Amazon link for the book is here.
In Kearsley’s The Winter Sea, writer Carrie McClelland ends up in a tiny cottage in Cruden Bay (northeast coast), Scotland while writing her historical fiction novel about the Jacobite Rebellions of the early 18th century. Having initially struggled to get the book started, Carrie finds sudden inspiration in Scotland, particularly at a long-abandoned castle, Slains, which played a prominent role in the ’08 invasion attempt. There, she hears dialogue in her head between characters that then flows onto her page, characters who Carrie later learns really did exist. One of these characters, Sophia Paterson, was Carrie’s own ancestor, and Carrie chronicles Sophia’s story as she sees it play out in her head. Carrie dives into the writing, recalling facts, persons, and details that she intuitively knows, as if she’s faithfully recording someone’s spoken tale, someone who has been dead for over 300 years. Her uncanny insights are intriguing and disturbing as she tries to fully uncover the story. Everything she writes down subsequently turns out to have happened exactly as she has written it. Is it possible that Carrie holds the genetic memories of her ancestor Sophia?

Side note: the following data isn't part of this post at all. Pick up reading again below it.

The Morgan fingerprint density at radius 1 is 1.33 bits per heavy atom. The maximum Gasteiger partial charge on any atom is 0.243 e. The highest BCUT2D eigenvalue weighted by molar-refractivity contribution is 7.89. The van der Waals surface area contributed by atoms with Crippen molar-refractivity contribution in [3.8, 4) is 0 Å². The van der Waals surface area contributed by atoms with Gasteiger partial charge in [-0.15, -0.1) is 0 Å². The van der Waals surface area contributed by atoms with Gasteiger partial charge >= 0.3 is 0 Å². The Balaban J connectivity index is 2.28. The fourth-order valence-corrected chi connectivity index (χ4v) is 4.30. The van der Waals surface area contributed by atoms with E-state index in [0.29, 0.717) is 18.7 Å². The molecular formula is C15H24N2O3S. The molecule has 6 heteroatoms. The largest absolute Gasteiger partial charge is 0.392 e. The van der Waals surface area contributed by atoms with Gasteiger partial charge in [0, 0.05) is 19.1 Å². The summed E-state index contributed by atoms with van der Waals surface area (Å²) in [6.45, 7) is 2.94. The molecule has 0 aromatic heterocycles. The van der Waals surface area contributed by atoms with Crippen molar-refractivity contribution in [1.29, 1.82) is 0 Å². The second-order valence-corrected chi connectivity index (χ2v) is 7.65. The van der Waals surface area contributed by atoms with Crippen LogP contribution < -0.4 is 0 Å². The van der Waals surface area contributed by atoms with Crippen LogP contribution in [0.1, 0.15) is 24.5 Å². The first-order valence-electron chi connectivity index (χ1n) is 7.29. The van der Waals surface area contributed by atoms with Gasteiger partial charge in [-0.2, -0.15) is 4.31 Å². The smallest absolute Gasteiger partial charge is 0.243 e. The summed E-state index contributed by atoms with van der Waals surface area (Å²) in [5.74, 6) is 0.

Meanwhile, in the present, Carrie’s landlord has two sons, Stuart and Graham, both vying for her attention. Graham is a history professor at a local university who helps Carrie with her research and bears a remarkable resemblance to Carrie’s fictional hero.
Kearsley masterfully weaves Sophia’s and Carrie’s stories together, with reality mirroring the historical and vice versa. All but a few of the characters are historically accurate, as are all of the locations, which adds great depth to the tale. The book is as compelling for its details about the events and people involved in the ’08 uprising as it is as a narrative that binds the factual and fictional together. While the first third of the novel is rather slow to pick up speed, the connections and events that evolve are well worth the wait, so dig in!